Knowing your niche and casting stories that are interesting and insightful are integral components to success.  If you sell a service or a product, focus on delivering the best possible quality product.  Hire a team that understands how to deliver the type of content that’s needed for each channel. You can drive segmented audience traffic to your website or store, if you deliver a story that’s relevant, engaging, and right-sized for your customers.

I once had a college professor spilt our class into thirds.  Some of us were producers and had to conjure up show names and premises.  Some of us were advertisers trying to decide where we wanted to place our advertising, and the rest were sales people.  All of us voted on what shows we would want to watch.

The lesson?  In a public university college class, the most outrageous titles always won the popular vote and usually those had to do with sex, models, and alcohol.  Nice, straight-forward, and generally wholesome programming usually bombed.  Advertisers soon learned that they had to weigh exposure to more viewers against their brand’s image and associations.  Sales people didn’t want to get stuck selling low-rated shows to advertisers, so they pitched work more often with those producers who had a string of titles that resonated with audiences.  I learned that what I thought would go over big (nice, educational shows) didn’t and, in looking back, some of the voting was probably influenced by certain frats hosting the party that night.  The content has to fit the audience and be justified with numbers.

When I saw the Worldwide Trailer Sales Inc episode of The Profit, I had déjà vu.  That crazy episode- with the foul language and bad behavior, had all the makings of a winner in the ratings.

 

Real-Time Engagement on Social Media

So, after the show, @marcuslemonis stayed an hour longer to tweet with fans.  Without ruining the show for you (because it ends rather abruptly), this technique helped viewers to sort through reactions. What a great idea!  Use social media to start, clarify, or end conversations.  How?  Create a video or blog post about your service or product.  Then, expand upon the conversation in another channel.  Ask viewers to migrate there with you.  You’ll influence search, loyalty, and engagement with this technique.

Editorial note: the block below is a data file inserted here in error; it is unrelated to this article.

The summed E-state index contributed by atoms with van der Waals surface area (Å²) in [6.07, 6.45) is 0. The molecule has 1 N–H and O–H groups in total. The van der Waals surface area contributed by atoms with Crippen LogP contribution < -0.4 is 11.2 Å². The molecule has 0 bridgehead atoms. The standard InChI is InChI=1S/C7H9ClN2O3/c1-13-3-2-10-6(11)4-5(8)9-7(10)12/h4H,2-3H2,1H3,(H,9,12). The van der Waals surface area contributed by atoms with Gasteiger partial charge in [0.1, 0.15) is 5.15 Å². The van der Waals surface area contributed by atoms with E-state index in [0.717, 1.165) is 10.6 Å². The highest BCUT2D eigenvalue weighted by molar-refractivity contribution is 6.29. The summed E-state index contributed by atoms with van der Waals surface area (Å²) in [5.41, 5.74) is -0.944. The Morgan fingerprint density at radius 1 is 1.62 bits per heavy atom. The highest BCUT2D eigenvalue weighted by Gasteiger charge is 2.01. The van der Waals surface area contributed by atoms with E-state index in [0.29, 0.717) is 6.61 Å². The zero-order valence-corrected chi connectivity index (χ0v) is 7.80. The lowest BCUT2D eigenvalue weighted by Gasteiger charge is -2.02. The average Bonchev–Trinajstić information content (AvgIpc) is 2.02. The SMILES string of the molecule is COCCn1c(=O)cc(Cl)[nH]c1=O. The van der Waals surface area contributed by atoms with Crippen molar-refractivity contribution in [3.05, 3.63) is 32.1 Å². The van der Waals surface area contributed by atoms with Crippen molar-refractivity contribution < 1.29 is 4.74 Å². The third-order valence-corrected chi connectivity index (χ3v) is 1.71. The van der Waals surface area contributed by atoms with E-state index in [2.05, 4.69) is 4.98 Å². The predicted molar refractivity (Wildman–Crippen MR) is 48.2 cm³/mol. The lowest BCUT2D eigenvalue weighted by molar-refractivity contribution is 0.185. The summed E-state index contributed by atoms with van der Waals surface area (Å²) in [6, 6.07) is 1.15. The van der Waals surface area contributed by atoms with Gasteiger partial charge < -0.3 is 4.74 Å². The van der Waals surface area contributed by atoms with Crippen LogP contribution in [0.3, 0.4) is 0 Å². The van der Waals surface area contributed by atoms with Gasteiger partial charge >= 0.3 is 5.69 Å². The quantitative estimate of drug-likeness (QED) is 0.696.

Producers of the Profit received some decent feedback about the March 18, 2014 show and I suspect a sequel to the Worldwide Trailers episode was even discussed.  If not, the feedback was valuable for fine-tuning Season 3 criteria and upcoming episodes.  Test the market place for your product or service with feedback obtained from social media.

If anything, Twitter gave Lemonis the opportunity to share feelings and thoughts about the show.  He worked on developing relationships with his emerging fan base.The profit tweets

Lemonis uses his Twitter account to promote upcoming shows and to build his personal brand.  He asks for entries for The Profit’s next casting season and promotes contests that give fans chances to ask him questions and to meet him for lunch.

Is your CEO using Twitter to rally the troops and to promote your brand?

 

Create Memes

The Profit Facebook page employs another search marketing tactic.  It features memes.The profit meme